Pantry stacking boosts Clover Corp profit

Pantry stacking during the Covid-19 pandemic played a part in food technology company Clover Corporation delivering a 23.6 per cent lift to profits in the 2020 financial year.

The company, which supplies microencapsulation technology enabling tuna, fish, fungal and algal oils to be added to infant formula, foods and beverages, reported net profit after tax of $12.5 million, up from $10.1 million.

Revenue was boosted during the final six months of the year, helping sales climb 15.1 per cent to $88.3 million.

New products and entering new markets also boosted growth during the year.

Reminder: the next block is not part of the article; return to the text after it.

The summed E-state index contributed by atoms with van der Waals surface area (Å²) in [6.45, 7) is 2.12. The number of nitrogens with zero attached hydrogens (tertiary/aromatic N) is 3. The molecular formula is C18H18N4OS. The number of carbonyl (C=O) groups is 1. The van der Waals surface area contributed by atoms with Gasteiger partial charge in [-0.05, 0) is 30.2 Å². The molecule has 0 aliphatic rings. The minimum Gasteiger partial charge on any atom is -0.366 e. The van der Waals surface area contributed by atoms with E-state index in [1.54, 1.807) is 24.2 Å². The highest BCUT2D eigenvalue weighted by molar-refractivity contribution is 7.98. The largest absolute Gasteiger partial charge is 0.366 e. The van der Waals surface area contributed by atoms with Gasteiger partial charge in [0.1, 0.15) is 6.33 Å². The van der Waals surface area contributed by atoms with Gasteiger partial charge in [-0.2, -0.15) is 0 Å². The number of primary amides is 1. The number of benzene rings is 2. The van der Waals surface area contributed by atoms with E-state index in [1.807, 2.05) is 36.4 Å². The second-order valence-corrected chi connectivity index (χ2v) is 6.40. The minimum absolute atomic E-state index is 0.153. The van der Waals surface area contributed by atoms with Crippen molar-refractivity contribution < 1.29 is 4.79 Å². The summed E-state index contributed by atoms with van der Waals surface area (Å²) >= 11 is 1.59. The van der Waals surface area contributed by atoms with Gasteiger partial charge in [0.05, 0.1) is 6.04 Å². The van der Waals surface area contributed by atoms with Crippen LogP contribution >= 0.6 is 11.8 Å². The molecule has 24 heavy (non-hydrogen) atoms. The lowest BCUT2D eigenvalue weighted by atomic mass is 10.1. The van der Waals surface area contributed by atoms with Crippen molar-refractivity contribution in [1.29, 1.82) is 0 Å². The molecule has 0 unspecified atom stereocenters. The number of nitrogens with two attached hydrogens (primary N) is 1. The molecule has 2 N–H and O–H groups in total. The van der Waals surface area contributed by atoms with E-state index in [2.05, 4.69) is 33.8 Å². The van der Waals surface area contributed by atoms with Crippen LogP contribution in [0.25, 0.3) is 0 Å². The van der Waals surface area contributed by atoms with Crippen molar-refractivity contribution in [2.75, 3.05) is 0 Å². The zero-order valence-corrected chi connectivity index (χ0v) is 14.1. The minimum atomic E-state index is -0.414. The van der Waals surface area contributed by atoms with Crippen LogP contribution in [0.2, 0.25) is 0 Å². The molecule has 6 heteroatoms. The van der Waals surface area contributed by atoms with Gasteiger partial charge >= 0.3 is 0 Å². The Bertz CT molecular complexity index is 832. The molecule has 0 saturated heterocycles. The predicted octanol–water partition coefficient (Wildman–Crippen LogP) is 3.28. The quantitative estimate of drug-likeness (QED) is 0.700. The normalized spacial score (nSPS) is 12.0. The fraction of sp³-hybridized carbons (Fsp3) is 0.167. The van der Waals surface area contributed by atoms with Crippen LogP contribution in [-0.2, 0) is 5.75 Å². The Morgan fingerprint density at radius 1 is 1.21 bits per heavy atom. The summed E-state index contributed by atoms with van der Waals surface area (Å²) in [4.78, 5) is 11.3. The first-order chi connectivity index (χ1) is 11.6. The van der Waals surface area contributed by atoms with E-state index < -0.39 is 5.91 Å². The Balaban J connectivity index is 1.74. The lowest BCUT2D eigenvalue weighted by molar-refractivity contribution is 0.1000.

Clover saw sales growth across Australian, New Zealand and Asian markets driven by infant formula demand and consumer interest in Omega 3 fatty acids.

European sales grew as food infant formula manufacturers adjusted their products to comply with new standards.

However the pandemic curtailed new product development in the United States, with a number of development projects placed on hold.

During 2019 Clover invested in Melody Dairies which built a new nutritional spray dryer in Hamilton, New Zealand, adding to the company’s Australian manufacturing capacity.

Its Docosahexaenoic acid (DHA) powders won additional business in new applications such as yogurt, health bars and sports nutrition.

The company has transitioned from being purely a food company to one focused on its proprietary microencapsulation technology, product development and commercialisation.

Its technologies prevent sensitive oils from oxidation, allowing them to be added safely to foods.

The company’s balance sheet strengthened, leaving it with net debt of $5.4 million.

Picture: Clover Corporation

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